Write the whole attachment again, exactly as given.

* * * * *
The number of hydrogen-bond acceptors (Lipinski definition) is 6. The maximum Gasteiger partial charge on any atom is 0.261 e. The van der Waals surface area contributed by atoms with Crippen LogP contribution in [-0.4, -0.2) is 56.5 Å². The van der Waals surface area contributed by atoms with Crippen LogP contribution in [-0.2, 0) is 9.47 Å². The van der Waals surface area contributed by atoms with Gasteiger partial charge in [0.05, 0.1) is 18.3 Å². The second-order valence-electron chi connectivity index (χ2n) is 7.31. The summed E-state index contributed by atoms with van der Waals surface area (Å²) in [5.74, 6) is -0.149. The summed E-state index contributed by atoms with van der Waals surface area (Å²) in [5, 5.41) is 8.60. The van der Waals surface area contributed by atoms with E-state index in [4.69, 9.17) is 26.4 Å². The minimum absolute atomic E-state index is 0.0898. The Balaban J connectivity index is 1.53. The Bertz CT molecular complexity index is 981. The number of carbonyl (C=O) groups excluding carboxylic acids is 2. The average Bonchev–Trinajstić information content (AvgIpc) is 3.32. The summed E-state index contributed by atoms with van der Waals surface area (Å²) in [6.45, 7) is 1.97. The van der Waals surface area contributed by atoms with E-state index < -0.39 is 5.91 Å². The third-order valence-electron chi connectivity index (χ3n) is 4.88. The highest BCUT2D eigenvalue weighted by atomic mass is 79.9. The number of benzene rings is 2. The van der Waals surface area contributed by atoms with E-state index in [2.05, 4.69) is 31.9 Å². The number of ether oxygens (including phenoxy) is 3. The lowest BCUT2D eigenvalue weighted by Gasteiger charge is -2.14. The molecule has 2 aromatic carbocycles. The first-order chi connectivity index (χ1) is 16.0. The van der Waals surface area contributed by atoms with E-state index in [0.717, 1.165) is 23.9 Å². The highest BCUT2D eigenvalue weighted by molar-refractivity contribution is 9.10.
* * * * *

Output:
The number of hydrogen-bond acceptors (Lipinski definition) is 6. The maximum Gasteiger partial charge on any atom is 0.261 e. The van der Waals surface area contributed by atoms with Crippen LogP contribution in [-0.4, -0.2) is 56.5 Å². The van der Waals surface area contributed by atoms with Crippen LogP contribution in [-0.2, 0) is 9.47 Å². The van der Waals surface area contributed by atoms with Gasteiger partial charge in [0.05, 0.1) is 18.3 Å². The second-order valence-electron chi connectivity index (χ2n) is 7.31. The summed E-state index contributed by atoms with van der Waals surface area (Å²) in [5.74, 6) is -0.149. The summed E-state index contributed by atoms with van der Waals surface area (Å²) in [5, 5.41) is 8.60. The van der Waals surface area contributed by atoms with E-state index in [4.69, 9.17) is 26.4 Å². The minimum absolute atomic E-state index is 0.0898. The Balaban J connectivity index is 1.53. The Bertz CT molecular complexity index is 981. The number of carbonyl (C=O) groups excluding carboxylic acids is 2. The average Bonchev–Trinajstić information content (AvgIpc) is 3.32. The summed E-state index contributed by atoms with van der Waals surface area (Å²) in [6.45, 7) is 1.97. The van der Waals surface area contributed by atoms with E-state index < -0.39 is 5.91 Å². The third-order valence-electron chi connectivity index (χ3n) is 4.88. The highest BCUT2D eigenvalue weighted by atomic mass is 79.9. The number of benzene rings is 2. The van der Waals surface area contributed by atoms with E-state index in [2.05, 4.69) is 31.9 Å². The number of ether oxygens (including phenoxy) is 3. The lowest BCUT2D eigenvalue weighted by Gasteiger charge is -2.14. The molecule has 2 aromatic carbocycles. The first-order chi connectivity index (χ1) is 16.0. The van der Waals surface area contributed by atoms with E-state index in [0.717, 1.165) is 23.9 Å². The highest BCUT2D eigenvalue weighted by molar-refractivity contribution is 9.10.